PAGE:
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What was the Babylonian captivity / Babylonian exile?

In Israel's history, at the end of the time of their kings, the Israelites were attacked and captured by King Nebuchadnezzar II of Babylon. The Babylonian army completely destroyed the temple and much of Jerusalem, and the Israelites spent seventy years living in Babylon. This period of Israel's history is called the Babylonian captivity or the Babylonian exile. It is significant because it was prophesied about in the Old Testament and it had a big spiritual impact on the Israelites and their faithfulness to God.

The time leading up to the Babylonian exile is recorded in 2 Kings and 2 Chronicles, during which the Israelites lived unfaithfully to God by worshipping false idols, sometimes going even as far as sacrificing their children to these idols. God used the prophet Jeremiah to warn His people against their idolatry and to tell them that they would be captured by Babylon if they did not repent (Jeremiah 25).

Unfortunately, they did not heed the word of the Lord. Second Kings 24 records the events leading up to the fall of Jerusalem. King Jehoiakim was forced into vassalage under Nebuchadnezzar II around 607 BC when Babylon was spreading across the known world. Jehoiakim died at a young age, and Nebuchadnezzar II sieged Jerusalem during the reign of his son Jehoiachin in 597 BC. King Jehoiachin surrendered himself to Nebuchadnezzar, and he was taken away to Babylon. Nebuchadnezzar seized all of the treasures that were in the temple, as well as all of the officials, all of the mighty men, all of the craftsmen and smiths, and 10,000 other captives. This included all of the brightest, most learned young men to appear in Nebuchadnezzar's court, including Daniel, Hananiah (Shadrach), Mishael (Meshach), and Azariah (Abednego). Only the poor were left in Jerusalem.

Nebuchadnezzar II made Jehoiachin's uncle, Zedekiah, king in his place. At this time, Jeremiah prophesied to Zedekiah, saying "Bring your necks under the yoke of Babylon and serve him and his people and live. Why will you and your people die by the sword, by famine, and by pestilence, as the LORD has spoken concerning any nation that will not serve the king of Babylon?" (Jeremiah 27:12–13). Zedekiah ignored the word of the Lord and rebelled against Babylon, so Nebuchadnezzar came against him. This time, Nebuchadnezzar sieged Jerusalem for over a year, and the people inside the city suffered greatly: the city ran out of food; Zedekiah was captured, and his sons slaughtered before him; the temple was set aflame, as well as the king's palace and all of the great houses in Jerusalem; and all of the people were taken into exile in Babylon except for a few poor vinedressers and farmers (2 Kings 25:1–21).

While the Israelites were captive to Babylon, some people accepted the Babylonian way of life and religion, while others rebelled against it. Still, others chose a different way. Daniel and his friends chose to live in Babylon, adapt to a new way of life, and even support the Babylonian kings, but their allegiance was to God. When their faithfulness to God was challenged, they were willing to lay down their lives rather than worship false idols. This is how God commanded the Israelites to live in Babylon: "Thus says the LORD of hosts, the God of Israel, to all the exiles whom I have sent into exile from Jerusalem to Babylon: Build houses and live in them; plant gardens and eat their produce. Take wives and have sons and daughters; take wives for your sons, and give your daughters in marriage, that they may bear sons and daughters; multiply there, and do not decrease. But seek the welfare of the city where I have sent you into exile, and pray to the Lord on its behalf, for in its welfare you will find your welfare" (Jeremiah 29:4–7). God continued to work even during the Israelites' captivity. The books of Daniel and Ezekiel were both written during the time of the Babylonian exile. The book of Ezra records the Israelites' return to Jerusalem under the Persian king Cyrus, as Daniel prophesied. Nehemiah also records the rebuilding of Jerusalem at the end of the exile.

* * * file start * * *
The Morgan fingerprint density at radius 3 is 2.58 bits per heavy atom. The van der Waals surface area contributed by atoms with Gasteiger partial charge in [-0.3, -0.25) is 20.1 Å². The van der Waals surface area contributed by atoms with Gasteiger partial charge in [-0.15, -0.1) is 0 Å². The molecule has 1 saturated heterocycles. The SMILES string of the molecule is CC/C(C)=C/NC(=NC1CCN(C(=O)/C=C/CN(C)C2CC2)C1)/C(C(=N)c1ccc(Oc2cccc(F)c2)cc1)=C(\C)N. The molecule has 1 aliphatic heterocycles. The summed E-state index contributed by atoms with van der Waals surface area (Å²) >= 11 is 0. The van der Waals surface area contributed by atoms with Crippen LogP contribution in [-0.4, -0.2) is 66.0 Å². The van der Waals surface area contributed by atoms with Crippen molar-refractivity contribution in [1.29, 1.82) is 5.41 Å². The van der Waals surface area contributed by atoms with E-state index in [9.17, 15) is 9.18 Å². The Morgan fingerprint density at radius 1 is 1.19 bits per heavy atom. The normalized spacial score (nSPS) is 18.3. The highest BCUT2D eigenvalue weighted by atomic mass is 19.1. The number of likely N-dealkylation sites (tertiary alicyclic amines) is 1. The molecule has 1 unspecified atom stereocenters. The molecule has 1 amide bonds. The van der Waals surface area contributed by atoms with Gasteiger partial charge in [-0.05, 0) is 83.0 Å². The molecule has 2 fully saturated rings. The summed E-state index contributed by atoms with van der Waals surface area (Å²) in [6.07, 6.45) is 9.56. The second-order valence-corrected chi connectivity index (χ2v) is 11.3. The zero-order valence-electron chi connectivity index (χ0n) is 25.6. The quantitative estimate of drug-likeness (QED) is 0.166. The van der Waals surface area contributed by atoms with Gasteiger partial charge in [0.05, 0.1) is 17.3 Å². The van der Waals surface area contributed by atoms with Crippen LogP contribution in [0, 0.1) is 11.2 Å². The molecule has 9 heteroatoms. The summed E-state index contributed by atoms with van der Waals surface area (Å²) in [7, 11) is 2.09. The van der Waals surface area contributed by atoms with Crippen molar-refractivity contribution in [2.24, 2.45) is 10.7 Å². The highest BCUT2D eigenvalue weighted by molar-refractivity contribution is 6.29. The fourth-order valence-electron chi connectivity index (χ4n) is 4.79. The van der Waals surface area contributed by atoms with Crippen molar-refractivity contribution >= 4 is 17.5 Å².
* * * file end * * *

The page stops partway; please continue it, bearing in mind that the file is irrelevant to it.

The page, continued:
One of the biggest impacts of the Babylonian captivity was that the Israelites never again practiced idolatry. God ultimately judged Babylon as He promised, and Babylon was destroyed by the Persian empire. The Babylonian captivity reveals that God is true to His Word. It also demonstrates that He will bring about the chastisement His people need in order to walk faithfully and receive His blessings. Babylon also becomes a metaphor in the Bible for worldly temptations and idols. Daniel, Hananiah, Mishael, and Azariah set an example for us to look to as we navigate this world. Like the Israelites in Babylon, if we have put our faith in Jesus Christ, we are aliens and exiles (1 Peter 2:11). Our citizenship is in heaven (Philippians 3:20). We can take instruction from the way God commanded the Israelites in Babylon: we are to build our homes and our gardens, serve our countries and work for their good. Peter echoes similar instructions throughout 1 Peter. Just as the Israelites were to continue to serve God even in their exile, our full allegiance must remain in Jesus Christ, who has the power to save our bodies and our souls.

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